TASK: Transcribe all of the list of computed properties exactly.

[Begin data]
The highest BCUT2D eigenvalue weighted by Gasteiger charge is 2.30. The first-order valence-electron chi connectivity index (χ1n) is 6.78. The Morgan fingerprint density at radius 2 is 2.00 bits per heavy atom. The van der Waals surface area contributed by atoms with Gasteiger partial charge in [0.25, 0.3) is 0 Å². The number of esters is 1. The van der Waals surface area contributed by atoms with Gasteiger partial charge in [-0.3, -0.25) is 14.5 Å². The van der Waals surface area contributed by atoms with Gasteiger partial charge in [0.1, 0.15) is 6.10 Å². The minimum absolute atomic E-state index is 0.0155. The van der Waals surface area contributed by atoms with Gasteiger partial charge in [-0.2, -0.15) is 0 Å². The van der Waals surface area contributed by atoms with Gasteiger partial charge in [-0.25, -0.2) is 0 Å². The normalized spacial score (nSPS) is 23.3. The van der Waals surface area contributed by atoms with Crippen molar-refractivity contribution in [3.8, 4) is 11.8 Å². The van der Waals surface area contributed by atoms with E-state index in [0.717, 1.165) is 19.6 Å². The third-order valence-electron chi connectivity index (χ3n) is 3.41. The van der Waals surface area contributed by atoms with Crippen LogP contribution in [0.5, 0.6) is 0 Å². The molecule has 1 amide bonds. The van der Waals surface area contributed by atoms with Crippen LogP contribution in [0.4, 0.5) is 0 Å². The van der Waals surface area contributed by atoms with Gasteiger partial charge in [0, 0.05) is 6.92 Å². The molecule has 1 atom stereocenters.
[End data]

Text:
The highest BCUT2D eigenvalue weighted by Gasteiger charge is 2.30. The first-order valence-electron chi connectivity index (χ1n) is 6.78. The Morgan fingerprint density at radius 2 is 2.00 bits per heavy atom. The van der Waals surface area contributed by atoms with Gasteiger partial charge in [0.25, 0.3) is 0 Å². The number of esters is 1. The van der Waals surface area contributed by atoms with Gasteiger partial charge in [-0.3, -0.25) is 14.5 Å². The van der Waals surface area contributed by atoms with Gasteiger partial charge in [0.1, 0.15) is 6.10 Å². The minimum absolute atomic E-state index is 0.0155. The van der Waals surface area contributed by atoms with Gasteiger partial charge in [-0.2, -0.15) is 0 Å². The van der Waals surface area contributed by atoms with Gasteiger partial charge in [-0.25, -0.2) is 0 Å². The normalized spacial score (nSPS) is 23.3. The van der Waals surface area contributed by atoms with Crippen molar-refractivity contribution in [3.8, 4) is 11.8 Å². The van der Waals surface area contributed by atoms with E-state index in [0.717, 1.165) is 19.6 Å². The third-order valence-electron chi connectivity index (χ3n) is 3.41. The van der Waals surface area contributed by atoms with Crippen LogP contribution in [0.5, 0.6) is 0 Å². The molecule has 1 amide bonds. The van der Waals surface area contributed by atoms with Crippen LogP contribution in [0.4, 0.5) is 0 Å². The van der Waals surface area contributed by atoms with Gasteiger partial charge in [0, 0.05) is 6.92 Å². The molecule has 1 atom stereocenters.